Where there's a candlestick, there's bound to be wax -- if the candlestick has ever been used. Candle wax clings to just about any surface -- glass, metal, resin or a combination of materials -- leaving you with a mess to clean up. The wax-removal method depends upon what the candlestick is made of; soap and water may suffice to get the last bits of residue off glass, but this treatment may ruin a wood-and-brass candlestick, for instance. Use the gentlest methods possible when removing wax to keep any kind of candlestick in top shape.
Pick as much of the wax away as possible with your fingernail. If you don't want to use your nails, scrape it away with the bowl of a plastic spoon or the edge of a used plastic gift card.
Place a solid candlestick, such as one made solely of metal, wood or glass, in the freezer for at least an hour. If the candlestick is made of more than one material, such as part wood and part glass, place a handful of ice cubes in a zippered bag instead. Set the bag atop one waxy area of the candlestick at a time -- just the glass, for instance -- for 10 or 15 minutes. Pry away the hardened wax with a plastic spoon or plastic gift card or use your fingernail. Freezing the wax sometimes makes it lift away from a candlestick with ease.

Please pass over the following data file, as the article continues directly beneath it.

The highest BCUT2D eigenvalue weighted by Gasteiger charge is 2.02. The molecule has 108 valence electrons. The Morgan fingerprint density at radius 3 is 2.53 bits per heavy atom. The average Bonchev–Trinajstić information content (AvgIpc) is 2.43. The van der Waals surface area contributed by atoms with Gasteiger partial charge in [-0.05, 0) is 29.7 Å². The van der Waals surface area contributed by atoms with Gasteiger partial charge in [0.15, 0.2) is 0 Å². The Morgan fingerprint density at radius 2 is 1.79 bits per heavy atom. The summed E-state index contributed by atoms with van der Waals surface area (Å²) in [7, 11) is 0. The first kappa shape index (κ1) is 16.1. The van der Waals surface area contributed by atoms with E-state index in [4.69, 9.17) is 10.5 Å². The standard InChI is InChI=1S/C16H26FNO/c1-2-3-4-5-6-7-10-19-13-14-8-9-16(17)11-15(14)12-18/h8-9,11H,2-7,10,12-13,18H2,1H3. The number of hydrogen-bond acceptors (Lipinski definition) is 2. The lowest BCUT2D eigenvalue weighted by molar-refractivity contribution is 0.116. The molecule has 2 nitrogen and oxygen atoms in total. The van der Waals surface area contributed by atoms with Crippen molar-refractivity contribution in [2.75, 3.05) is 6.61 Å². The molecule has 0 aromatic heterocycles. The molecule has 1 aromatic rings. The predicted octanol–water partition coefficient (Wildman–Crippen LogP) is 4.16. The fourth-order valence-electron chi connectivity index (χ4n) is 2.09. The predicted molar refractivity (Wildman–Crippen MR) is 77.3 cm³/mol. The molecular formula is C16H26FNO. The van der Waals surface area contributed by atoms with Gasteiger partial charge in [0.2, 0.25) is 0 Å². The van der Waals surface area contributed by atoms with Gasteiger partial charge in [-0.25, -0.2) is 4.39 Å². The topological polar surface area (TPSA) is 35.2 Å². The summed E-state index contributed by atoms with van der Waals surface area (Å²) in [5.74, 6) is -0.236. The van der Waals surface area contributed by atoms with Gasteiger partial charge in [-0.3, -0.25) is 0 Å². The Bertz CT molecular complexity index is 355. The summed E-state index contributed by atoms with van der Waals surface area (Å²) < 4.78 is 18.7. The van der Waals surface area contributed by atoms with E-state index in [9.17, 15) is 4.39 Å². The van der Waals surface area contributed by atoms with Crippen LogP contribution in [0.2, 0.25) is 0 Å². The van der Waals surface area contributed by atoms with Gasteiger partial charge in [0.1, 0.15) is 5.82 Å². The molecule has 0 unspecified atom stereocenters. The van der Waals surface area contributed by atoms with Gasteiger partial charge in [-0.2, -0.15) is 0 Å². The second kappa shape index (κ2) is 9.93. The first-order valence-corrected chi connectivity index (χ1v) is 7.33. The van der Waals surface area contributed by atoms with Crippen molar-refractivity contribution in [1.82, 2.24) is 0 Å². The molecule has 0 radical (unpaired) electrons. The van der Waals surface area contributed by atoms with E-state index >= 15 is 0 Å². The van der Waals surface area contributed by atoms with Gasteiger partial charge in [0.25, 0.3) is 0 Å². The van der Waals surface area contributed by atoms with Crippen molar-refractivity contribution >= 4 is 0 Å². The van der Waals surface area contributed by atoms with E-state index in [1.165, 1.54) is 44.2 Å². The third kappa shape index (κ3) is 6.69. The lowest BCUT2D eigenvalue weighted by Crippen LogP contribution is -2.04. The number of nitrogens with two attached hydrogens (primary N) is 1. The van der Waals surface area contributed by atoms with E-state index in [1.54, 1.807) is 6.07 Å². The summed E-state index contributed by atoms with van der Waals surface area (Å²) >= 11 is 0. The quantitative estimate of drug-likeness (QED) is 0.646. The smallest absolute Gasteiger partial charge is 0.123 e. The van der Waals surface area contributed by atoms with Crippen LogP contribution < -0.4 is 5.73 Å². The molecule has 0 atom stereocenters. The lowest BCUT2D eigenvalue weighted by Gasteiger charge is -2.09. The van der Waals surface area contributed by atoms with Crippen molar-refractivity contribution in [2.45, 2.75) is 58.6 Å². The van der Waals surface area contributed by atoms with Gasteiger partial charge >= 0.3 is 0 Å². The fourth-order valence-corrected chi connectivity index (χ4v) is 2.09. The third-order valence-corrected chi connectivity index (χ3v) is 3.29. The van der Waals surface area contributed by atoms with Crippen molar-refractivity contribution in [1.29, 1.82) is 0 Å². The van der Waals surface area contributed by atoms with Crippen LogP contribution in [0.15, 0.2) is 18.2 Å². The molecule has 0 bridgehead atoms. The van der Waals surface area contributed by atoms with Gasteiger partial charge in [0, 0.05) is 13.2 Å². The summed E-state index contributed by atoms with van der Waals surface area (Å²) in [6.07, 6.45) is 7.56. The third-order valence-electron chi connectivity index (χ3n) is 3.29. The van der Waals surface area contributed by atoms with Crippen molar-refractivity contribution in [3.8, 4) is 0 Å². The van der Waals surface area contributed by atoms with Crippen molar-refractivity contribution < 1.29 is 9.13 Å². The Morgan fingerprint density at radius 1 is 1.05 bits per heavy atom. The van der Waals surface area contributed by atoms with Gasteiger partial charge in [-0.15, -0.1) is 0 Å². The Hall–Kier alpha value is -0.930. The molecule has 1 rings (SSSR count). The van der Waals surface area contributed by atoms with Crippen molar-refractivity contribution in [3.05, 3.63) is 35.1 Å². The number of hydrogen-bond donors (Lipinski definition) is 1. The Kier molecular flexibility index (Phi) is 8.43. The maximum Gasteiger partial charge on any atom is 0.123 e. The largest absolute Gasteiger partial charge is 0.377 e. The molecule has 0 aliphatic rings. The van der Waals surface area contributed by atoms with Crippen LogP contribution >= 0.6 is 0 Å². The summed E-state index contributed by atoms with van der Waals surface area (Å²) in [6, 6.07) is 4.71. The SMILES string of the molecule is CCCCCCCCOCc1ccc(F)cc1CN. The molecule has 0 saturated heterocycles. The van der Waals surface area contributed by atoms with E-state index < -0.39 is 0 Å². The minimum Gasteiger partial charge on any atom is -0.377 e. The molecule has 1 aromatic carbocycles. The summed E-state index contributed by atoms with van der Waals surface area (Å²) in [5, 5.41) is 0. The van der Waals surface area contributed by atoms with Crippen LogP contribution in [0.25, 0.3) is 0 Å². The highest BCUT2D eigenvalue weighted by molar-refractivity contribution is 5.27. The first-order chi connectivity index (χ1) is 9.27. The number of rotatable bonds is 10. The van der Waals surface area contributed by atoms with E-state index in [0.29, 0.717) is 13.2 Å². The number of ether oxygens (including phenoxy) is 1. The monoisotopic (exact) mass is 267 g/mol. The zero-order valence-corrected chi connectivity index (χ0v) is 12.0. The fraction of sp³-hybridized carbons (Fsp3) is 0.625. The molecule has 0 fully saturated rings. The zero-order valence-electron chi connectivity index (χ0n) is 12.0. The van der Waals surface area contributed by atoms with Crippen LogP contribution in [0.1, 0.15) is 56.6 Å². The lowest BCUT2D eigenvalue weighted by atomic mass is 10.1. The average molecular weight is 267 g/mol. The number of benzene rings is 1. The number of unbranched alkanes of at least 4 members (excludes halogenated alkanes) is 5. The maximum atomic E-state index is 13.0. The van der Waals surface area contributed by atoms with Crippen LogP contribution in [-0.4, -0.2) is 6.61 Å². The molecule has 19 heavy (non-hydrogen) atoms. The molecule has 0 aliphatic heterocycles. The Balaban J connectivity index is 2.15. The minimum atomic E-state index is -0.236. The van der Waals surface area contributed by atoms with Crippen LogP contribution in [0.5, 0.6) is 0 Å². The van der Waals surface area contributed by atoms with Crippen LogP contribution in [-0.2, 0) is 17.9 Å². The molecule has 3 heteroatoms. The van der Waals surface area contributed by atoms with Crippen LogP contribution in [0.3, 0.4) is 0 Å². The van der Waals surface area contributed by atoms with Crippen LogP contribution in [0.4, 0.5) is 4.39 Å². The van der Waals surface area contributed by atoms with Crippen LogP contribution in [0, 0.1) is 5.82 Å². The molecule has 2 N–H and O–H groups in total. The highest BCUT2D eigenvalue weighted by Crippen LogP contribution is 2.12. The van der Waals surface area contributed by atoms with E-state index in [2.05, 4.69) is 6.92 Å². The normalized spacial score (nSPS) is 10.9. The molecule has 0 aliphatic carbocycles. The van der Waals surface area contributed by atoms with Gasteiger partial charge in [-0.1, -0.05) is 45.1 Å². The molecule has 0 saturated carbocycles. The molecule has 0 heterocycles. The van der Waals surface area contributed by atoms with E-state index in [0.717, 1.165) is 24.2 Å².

Set the candlestick in a sunny location, if the sun feels especially warm, or heat it gently with a hairdryer set to low heat for 30 seconds or so. Blot up softened wax with a soft absorbent cloth or scrape it away with a fingernail or plastic spoon. The hair dryer method helps melt wax trapped in carved or detailed areas that may be hard to reach with a spoon or gift card. Repeat the heating, blotting and scraping process until the wax is gone.